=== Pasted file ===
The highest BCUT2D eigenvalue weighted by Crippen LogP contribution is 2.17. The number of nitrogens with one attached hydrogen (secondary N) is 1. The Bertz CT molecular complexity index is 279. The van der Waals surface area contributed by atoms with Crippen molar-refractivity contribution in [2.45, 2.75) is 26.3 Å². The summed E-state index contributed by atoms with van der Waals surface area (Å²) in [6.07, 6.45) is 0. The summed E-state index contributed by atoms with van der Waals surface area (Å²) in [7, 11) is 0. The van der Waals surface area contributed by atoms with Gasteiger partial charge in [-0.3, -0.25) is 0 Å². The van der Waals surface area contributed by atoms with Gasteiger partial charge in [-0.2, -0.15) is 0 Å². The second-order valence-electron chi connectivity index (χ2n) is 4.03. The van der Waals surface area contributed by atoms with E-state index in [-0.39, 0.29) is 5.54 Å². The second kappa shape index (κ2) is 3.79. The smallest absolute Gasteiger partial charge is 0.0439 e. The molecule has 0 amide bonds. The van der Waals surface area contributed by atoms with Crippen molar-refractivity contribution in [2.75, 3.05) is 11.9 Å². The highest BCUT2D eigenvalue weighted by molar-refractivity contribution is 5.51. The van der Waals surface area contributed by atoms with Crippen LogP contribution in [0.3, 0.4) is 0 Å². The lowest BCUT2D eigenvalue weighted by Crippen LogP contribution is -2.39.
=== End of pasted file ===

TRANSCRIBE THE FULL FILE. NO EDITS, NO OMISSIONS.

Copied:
The highest BCUT2D eigenvalue weighted by Crippen LogP contribution is 2.17. The number of nitrogens with one attached hydrogen (secondary N) is 1. The Bertz CT molecular complexity index is 279. The van der Waals surface area contributed by atoms with Crippen molar-refractivity contribution in [2.45, 2.75) is 26.3 Å². The summed E-state index contributed by atoms with van der Waals surface area (Å²) in [6.07, 6.45) is 0. The summed E-state index contributed by atoms with van der Waals surface area (Å²) in [7, 11) is 0. The van der Waals surface area contributed by atoms with Gasteiger partial charge in [-0.3, -0.25) is 0 Å². The van der Waals surface area contributed by atoms with Gasteiger partial charge in [-0.2, -0.15) is 0 Å². The second-order valence-electron chi connectivity index (χ2n) is 4.03. The van der Waals surface area contributed by atoms with E-state index in [-0.39, 0.29) is 5.54 Å². The second kappa shape index (κ2) is 3.79. The smallest absolute Gasteiger partial charge is 0.0439 e. The molecule has 0 amide bonds. The van der Waals surface area contributed by atoms with Crippen molar-refractivity contribution in [2.75, 3.05) is 11.9 Å². The highest BCUT2D eigenvalue weighted by molar-refractivity contribution is 5.51. The van der Waals surface area contributed by atoms with Crippen LogP contribution in [0.3, 0.4) is 0 Å². The lowest BCUT2D eigenvalue weighted by Crippen LogP contribution is -2.39.